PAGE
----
Guest post by Cortney Thompson, CTO, Green House Data.
As more healthcare providers modernize their IT with cloud solutions and mobile devices, the opportunity for breaches increases dramatically. Hardly a week goes by without a major hospital or practice announcing a data breach. Breach reporting is costly, time-consuming and harmful to the reputation of otherwise legitimate practices. But is it really unsecured data, hackers or doctors sharing information that is causing breaches?
A quick analysis of the public data released by the Department of Health and Human Resources (HHS) reveals that from the first reported breaches in 2009 through early 2013, there were 572 breaches involving 500 or more patients (the threshold for reporting). Of these breaches, only about 10 percent came from hacking/IT incidents or improper disposal, while over half—51 percent—were a result of theft.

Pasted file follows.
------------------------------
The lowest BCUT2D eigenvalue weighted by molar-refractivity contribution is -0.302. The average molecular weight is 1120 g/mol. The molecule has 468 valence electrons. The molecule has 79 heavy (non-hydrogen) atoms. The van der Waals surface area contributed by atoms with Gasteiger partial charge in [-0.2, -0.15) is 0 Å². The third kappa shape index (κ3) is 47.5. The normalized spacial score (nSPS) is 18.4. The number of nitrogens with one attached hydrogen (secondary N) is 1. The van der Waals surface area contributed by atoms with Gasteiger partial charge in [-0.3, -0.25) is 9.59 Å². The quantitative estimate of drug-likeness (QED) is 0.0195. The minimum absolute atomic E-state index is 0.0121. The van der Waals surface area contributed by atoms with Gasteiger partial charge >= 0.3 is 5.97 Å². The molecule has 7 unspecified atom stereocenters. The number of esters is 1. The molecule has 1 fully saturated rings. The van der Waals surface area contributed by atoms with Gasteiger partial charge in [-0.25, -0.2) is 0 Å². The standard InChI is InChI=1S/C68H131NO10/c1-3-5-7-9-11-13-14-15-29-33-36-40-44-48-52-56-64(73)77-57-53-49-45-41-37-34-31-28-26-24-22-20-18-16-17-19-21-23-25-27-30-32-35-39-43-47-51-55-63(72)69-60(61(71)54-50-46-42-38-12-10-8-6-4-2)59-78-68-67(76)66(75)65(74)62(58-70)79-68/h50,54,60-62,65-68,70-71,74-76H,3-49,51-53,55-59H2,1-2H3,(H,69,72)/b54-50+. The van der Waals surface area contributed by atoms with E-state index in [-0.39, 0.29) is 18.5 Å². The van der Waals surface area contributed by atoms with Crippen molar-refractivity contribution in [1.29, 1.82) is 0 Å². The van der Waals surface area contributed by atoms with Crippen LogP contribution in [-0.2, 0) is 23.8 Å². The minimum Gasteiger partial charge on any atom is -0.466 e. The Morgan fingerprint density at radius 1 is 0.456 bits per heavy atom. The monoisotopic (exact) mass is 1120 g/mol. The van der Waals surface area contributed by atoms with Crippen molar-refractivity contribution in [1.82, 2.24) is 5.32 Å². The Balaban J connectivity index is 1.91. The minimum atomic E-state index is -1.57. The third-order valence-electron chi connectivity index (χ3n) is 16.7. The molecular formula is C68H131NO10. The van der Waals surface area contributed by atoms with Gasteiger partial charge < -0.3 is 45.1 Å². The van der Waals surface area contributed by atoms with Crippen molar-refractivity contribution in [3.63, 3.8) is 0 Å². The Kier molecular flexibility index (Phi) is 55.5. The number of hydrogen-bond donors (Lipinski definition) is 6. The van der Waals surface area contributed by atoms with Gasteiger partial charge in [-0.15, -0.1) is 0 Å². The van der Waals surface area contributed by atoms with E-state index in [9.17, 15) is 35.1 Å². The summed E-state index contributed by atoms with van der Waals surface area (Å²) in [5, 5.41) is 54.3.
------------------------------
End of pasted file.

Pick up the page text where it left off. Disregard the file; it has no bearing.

When you combine these details with the location of the breach, the picture becomes even more clear: 44 percent of the breaches are from laptops, 13.5 percent are from a computer, 13.1 percent are from portable devices and 10.5 percent are from network servers. That means a whopping 81 percent of breaches are from computing devices, and 57 percent are from mobile devices alone.
The security priority is apparent. Mobile devices cause the majority of PHI breaches and must be secured. While they aren’t foolproof and breaches can still occur, there are a variety of methods to control access to data on laptops, tablets, and smart phones on today’s market, as well as ways to wipe the device and track it.